Selecting the Ideal Tire Pressure for Multi-Axle Trailers
Determining the correct tire pressure for your travel trailer can be a challenging task. To provide you with accurate information, we consulted with Roger Marble, a highly experienced tire engineer with 40 years of expertise. Based on our discussions, Fifth Wheel Street now offers new guidance.
Maximum Load PSI Rating and Tire Pressure Adjustment
We no longer advise adjusting the inflation pressure of trailer tires below the pressure associated with the maximum load PSI rating indicated on the sidewall. This advice applies to tires with a maximum rating of 85 PSI or lower, as long as the wheel or rim is also appropriately rated. For trailers with tires rated higher than 85 PSI, you can refer to the manufacturer’s tire load charts and add a 25% margin.
Until your trailer has been weighed, never inflate the tires below the manufacturer’s label or the maximum cold air pressure molded on the tire if the max cold air pressure is greater than 85 PSI.
Weighing Your Trailer for Optimal Load Distribution
To ensure your trailer’s axles and tires are not overloaded, we highly recommend weighing each tire position on both the trailer and the tow vehicle or motorcoach. Unequal weight distribution is a common issue, particularly for Toy Haulers. Incorrectly distributing the load can cause overloading and potentially exceed the maximum weight capacity of a tire or axle. It’s worth noting that reports suggest many RVs are traveling with at least one overloaded tire or axle side.
Unfortunately, obtaining accurate individual tire position weights is usually impossible at truck scales. To help you, please refer to a list of recommended RV Weigh-masters listed on our website.
“Interply Shear on tires in trailer application needs to be considered as this is a major contributor to trailer tire belt separations.” – Roger Marble
Our Tire Pressure Recommendations for Multi-Axle Trailers
Regardless of the measured scaled weight of each tire or axle position, we recommend inflating the tires to a pressure no lower than the PSI associated with a maximum load of 85 PSI or less. You have two options for determining the appropriate tire pressure:
Option One: Consult the minimum tire requirement stated on your vehicle’s Certification Label. Please note that this value represents the maximum cold PSI for the original equipment manufacturer (OEM) tire. If your trailer currently has different tires than those mentioned on the OEM label, please proceed to option two.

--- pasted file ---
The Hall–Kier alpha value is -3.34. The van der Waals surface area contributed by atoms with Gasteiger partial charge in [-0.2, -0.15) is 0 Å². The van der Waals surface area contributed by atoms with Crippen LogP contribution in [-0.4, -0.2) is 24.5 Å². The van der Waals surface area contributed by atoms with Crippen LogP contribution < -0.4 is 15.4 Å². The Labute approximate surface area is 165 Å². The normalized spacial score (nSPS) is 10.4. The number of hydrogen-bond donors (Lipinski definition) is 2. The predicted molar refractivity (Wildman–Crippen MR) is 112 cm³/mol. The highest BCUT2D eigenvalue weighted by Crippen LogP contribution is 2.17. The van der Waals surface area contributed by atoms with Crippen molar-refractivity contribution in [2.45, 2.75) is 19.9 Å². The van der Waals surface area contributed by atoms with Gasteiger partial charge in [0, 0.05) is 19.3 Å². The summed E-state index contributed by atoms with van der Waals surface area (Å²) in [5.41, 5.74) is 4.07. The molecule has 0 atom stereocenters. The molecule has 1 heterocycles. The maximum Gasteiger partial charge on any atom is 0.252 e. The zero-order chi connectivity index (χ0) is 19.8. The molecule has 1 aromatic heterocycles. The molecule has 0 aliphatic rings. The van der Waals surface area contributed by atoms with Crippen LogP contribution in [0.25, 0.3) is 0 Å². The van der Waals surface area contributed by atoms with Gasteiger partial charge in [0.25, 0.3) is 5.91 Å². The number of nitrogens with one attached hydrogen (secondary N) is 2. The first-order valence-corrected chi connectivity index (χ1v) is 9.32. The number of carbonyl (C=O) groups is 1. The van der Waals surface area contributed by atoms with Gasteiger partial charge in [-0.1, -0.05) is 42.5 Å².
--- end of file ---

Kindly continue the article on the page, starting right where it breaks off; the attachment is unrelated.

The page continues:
Option Two: Inflate the tires to a pressure no lower than the tire’s cold PSI value indicated on the sidewall, considering the max load. Ensure that you do not exceed the wheel or rim PSI rating for tires with a maximum pressure of 85 PSI or less.
To better understand the importance of maintaining the correct tire pressure, take a look at the diagram below. It shows how the tires on one axle bend inboard while the other is forced outward.
- Never exceed the maximum load rating stated on the tire’s sidewall.
- Most Special Trailer (ST) tires have a maximum rated speed of 65 MPH. We recommend towing at a maximum speed of 60 MPH with most ST tires (although some companies offer ST tires with higher speed ratings).
- Do not exceed the maximum inflation rating for the wheels, rims, or valves when setting the tire cold inflation pressure.
- Avoid inflating tires more than 10 PSI above the maximum PSI rating imprinted on the sidewall.
- Always use tires that meet or exceed the requirements specified on the Certification Label.
- Do not consider anticipated temperature changes during the day’s travel when setting the morning cold inflation pressure.
- Note that inflating tire pressure above the tire’s sidewall rating does not increase the load rating.
Please note that RV expert Mark Polk has written an excellent article about using LT tires on trailers, which you can read here.
RV Tire Load Inflation Charts
In the absence of a brand-specific chart, you can refer to any chart below that lists the same tire size as the ones installed on your trailer.
Images courtesy of Fifth Wheel Street